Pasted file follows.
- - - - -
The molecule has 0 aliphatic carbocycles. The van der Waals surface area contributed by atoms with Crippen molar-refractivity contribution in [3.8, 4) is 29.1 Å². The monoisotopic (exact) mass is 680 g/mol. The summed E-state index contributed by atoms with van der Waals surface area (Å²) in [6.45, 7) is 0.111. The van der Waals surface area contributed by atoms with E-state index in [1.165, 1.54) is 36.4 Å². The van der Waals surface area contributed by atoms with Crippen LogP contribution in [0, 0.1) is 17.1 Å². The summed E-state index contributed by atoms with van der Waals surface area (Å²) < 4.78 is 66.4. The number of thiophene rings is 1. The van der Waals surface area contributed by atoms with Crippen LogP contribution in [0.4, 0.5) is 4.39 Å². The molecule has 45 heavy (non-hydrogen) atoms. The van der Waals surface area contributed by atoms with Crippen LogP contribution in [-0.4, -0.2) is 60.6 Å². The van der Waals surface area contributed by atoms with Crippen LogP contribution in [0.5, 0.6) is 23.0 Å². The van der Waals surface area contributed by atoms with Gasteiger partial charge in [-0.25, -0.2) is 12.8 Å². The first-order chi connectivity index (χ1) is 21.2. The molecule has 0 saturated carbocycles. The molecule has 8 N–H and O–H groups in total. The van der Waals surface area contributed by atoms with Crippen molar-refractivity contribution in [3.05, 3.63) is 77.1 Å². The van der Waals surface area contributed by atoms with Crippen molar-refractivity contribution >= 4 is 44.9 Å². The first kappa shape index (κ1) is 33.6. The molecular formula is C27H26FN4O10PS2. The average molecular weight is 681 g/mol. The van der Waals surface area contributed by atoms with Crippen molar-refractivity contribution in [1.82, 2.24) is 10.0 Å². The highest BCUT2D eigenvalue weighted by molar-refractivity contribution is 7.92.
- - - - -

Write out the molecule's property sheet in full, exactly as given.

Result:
The molecule has 0 aliphatic carbocycles. The van der Waals surface area contributed by atoms with Crippen molar-refractivity contribution in [3.8, 4) is 29.1 Å². The monoisotopic (exact) mass is 680 g/mol. The summed E-state index contributed by atoms with van der Waals surface area (Å²) in [6.45, 7) is 0.111. The van der Waals surface area contributed by atoms with E-state index in [1.165, 1.54) is 36.4 Å². The van der Waals surface area contributed by atoms with Crippen LogP contribution in [0, 0.1) is 17.1 Å². The summed E-state index contributed by atoms with van der Waals surface area (Å²) < 4.78 is 66.4. The number of thiophene rings is 1. The van der Waals surface area contributed by atoms with Crippen LogP contribution in [0.4, 0.5) is 4.39 Å². The molecule has 45 heavy (non-hydrogen) atoms. The van der Waals surface area contributed by atoms with Crippen LogP contribution in [-0.4, -0.2) is 60.6 Å². The van der Waals surface area contributed by atoms with Crippen LogP contribution in [0.5, 0.6) is 23.0 Å². The van der Waals surface area contributed by atoms with Gasteiger partial charge in [-0.25, -0.2) is 12.8 Å². The first-order chi connectivity index (χ1) is 21.2. The molecule has 0 saturated carbocycles. The molecule has 8 N–H and O–H groups in total. The van der Waals surface area contributed by atoms with Crippen molar-refractivity contribution in [3.05, 3.63) is 77.1 Å². The van der Waals surface area contributed by atoms with Crippen molar-refractivity contribution >= 4 is 44.9 Å². The first kappa shape index (κ1) is 33.6. The molecular formula is C27H26FN4O10PS2. The average molecular weight is 681 g/mol. The van der Waals surface area contributed by atoms with Crippen molar-refractivity contribution in [1.82, 2.24) is 10.0 Å². The highest BCUT2D eigenvalue weighted by molar-refractivity contribution is 7.92.